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How is the flu vaccine different from the mRNA COVID-19 vaccines?
“The most common way that flu vaccines are made is using an egg-based manufacturing process that has been used for more than 70 years. Egg-based vaccine manufacturing is used to make both inactivated (killed) vaccine (usually called the “flu shot”) and live attenuated (weakened) vaccine (usually called the “nasal spray flu vaccine”).”(1, CDC)
“Vaccines do not need to have high effectiveness to save thousands of lives and prevent millions of disease cases. The popular flu shot, for example, has an effectiveness of 40–60%, according to the Centers for Disease Control and Prevention (CDC). [L]ooking at…vaccines that we have previously reported on, Pfizer/BioNTech boasts 95% efficacy…while the Moderna vaccine candidate reportedly has 94.1% efficacy.” (2, MNT)
“Moderna and Pfizer-BioNTech use what’s called messenger RNA, or mRNA, to give our cells the genetic instructions. The J&J vaccine instead uses a harmless adenovirus to deliver the instructions to our cells to produce the spike protein found on the surface of the coronavirus. In each case, when our cells recognize the spike protein, they can create antibodies to block it from infecting our bodies.” (10, AARP)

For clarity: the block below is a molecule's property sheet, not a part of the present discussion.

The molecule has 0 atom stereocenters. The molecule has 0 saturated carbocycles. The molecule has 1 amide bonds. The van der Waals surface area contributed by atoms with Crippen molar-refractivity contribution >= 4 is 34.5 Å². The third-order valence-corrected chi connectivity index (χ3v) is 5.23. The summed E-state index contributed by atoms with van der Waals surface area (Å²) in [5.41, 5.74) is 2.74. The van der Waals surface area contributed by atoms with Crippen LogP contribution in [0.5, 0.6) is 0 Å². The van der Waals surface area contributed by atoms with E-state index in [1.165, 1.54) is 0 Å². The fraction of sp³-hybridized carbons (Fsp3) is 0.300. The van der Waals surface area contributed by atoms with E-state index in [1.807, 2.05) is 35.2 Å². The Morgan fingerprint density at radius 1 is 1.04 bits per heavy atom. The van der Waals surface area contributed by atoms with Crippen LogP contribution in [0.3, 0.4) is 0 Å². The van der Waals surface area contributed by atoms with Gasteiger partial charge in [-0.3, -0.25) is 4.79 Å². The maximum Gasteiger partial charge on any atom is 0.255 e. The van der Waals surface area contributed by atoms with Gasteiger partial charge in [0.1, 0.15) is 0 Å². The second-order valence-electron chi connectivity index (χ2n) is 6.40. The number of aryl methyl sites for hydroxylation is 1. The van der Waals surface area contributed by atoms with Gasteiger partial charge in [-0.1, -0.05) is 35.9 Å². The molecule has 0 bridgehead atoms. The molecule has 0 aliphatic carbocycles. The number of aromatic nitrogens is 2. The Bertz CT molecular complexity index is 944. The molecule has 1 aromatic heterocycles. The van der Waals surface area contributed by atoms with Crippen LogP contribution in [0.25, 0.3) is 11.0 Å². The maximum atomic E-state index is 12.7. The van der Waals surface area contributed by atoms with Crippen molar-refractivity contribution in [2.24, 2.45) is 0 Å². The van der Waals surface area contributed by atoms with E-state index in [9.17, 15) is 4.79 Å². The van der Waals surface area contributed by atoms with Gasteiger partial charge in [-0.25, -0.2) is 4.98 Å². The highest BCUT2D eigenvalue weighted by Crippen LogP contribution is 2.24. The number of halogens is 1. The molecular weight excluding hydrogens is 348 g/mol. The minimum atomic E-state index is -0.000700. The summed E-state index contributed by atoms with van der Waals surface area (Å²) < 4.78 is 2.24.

Is there live virus in COVID-19 vaccine?
No. Gretchen Moen, DNP, APRN, CPNP and Clinical Director at Dakota Child and Family Clinic says “mRNA is the code for the spike protein from SARS-CoV-2 which causes COVID-19 but is not a viral particle.”
“The Johnson & Johnson vaccine is based on the virus’s genetic instructions for building the spike protein. But unlike the Pfizer-BioNTech and Moderna vaccines, which store the instructions in single-stranded RNA, the Johnson & Johnson vaccine uses double-stranded DNA. The researchers added the gene for the coronavirus spike protein to another virus called Adenovirus 26. Adenoviruses are common viruses that typically cause colds or flu-like symptoms. The Johnson & Johnson team used a modified adenovirus that can enter cells but can’t replicate inside them or cause illness.” (11, NYT)
“The mRNA vaccines include:
- mRNA – This mRNA is for the spike protein of SARS-CoV-2, the virus that causes COVID-19.
- Lipids – These are molecules that are not able to dissolve in water. They protect the mRNA, so that it does not break down before it gets into our cells. These can be thought of as little “bubbles of fat,” which surround the mRNA like a protective wall. There are four different lipids in the Pfizer vaccine and three in the Moderna vaccine. One of the lipids in both vaccines is cholesterol. The lipids are the most likely components of the vaccine to cause allergic reactions.